The Neapolitan Mastiff is a breed that was reconstructed in the 1940s by Piero Scanziani and other lovers of the Mastini. Scanziani came across the breed in Vesuvius, Italy when it was on the brink of extinction. He would learn that the breed was steeped in 4000 years of historical presence that seemingly originated with the breeding of large, massive dogs by the Sumerians and the Mesopotamians.
Throughout history, the Neapolitan Mastiff was used by the Romans in wartime, later as a hunter of deer and wild boar, and fighters of wild animals in the circus and in arenas as gladiators, but always remaining true to its heritage with an inherent talent as a guard dog especially in the Roman villas of Campania.
Many of the early Mastini were depicted in many artifacts, statues, and carvings in which the artist depicts the massive head, skin folds especially an exaggerated dewlap, and cropped ears. Even after the fall of the Romans, the Neapolitan Mastiff remained in the region making the slopes of Vesuvius its home and offering companionship and protection to its people.
The Neapolitan Mastiff made its way to America by the way of Italian immigrants and the late Mr. Michael Sotille, Sr. In 1991, further promoting of the breed by US Neapolitan Mastiff Club (USNMC) led the Neapolitan Mastiff to be accepted into the AKC as the 152nd breed.
Our dogs are both in door and outdoor. They are socialized as puppies and very protective of their homes and loved ones. Currently we own 2 imports and 2 are from the US. Pedigrees can be provided. Our dogs are registered with the CKC and 2 of them with the CKC and AKC.Read More
Due to the clumsiness of the Neo puppy, no extraneous exercise or rough play to include jumping, Frisbee chasing, tug of war should be used. Because of the high pain tolerance found in the Neo, unsuspected joint injuries that may cause permanent damage due to non-treatment can occur. However, walks are fine and yard runs […]Read More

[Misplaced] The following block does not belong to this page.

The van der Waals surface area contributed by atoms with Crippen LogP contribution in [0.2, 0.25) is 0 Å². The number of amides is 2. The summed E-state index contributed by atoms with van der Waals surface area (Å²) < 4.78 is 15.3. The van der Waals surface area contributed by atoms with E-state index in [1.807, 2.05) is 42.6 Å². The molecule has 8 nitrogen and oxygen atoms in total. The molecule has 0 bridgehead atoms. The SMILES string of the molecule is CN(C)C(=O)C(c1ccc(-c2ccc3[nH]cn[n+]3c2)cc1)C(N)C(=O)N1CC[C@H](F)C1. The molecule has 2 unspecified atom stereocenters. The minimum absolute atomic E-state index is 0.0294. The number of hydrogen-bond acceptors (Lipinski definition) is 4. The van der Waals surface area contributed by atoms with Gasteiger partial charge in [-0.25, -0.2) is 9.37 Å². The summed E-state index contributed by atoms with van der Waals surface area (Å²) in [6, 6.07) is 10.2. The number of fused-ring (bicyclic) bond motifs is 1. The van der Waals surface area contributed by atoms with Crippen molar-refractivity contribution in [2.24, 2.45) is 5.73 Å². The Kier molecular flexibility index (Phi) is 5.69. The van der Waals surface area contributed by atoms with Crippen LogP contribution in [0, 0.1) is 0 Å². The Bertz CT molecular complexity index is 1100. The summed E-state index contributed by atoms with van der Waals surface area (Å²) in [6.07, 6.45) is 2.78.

Training this dog should be started at an early age to avoid dominance issues. The handler should always remain firm and consistent but not overly corrective or negative. Basic obedience is a must at about 4 months because this puppy will already weigh about 40 to 60 lbs.; therefore, imagine at 6-10 months you will […]Read More
Neapolitans are a hardy breed and the main Health concern is “cherry eyes.” Cherry Eye is a condition caused when the gland of the third eyelid of the dog becomes inflamed, swells up, and if it pops out of place it will become more inflamed, swollen and irritated such that it becomes bloody and ulcerated, […]Read More
The Neapolitan Mastiff is a breed that is wary of strangers but is tolerant of friends or acquaintances of the owner/family. The temperament should be steady and self-confident, loyal, courageous, vigilant, and intelligent with an air of regality, but not aggressive. The appearance of the facial expression should be fierce in so much to deter […]Read More
The Neapolitan Mastiff is a breed that was reconstructed in the 1940s by Piero Scanziani and other lovers of the Mastini. Scanziani came across the breed in Vesuvius, Italy when it was on the brink of extinction. He would learn that the breed was steeped in 4000 years of historical presence that seemingly originated with […]Read More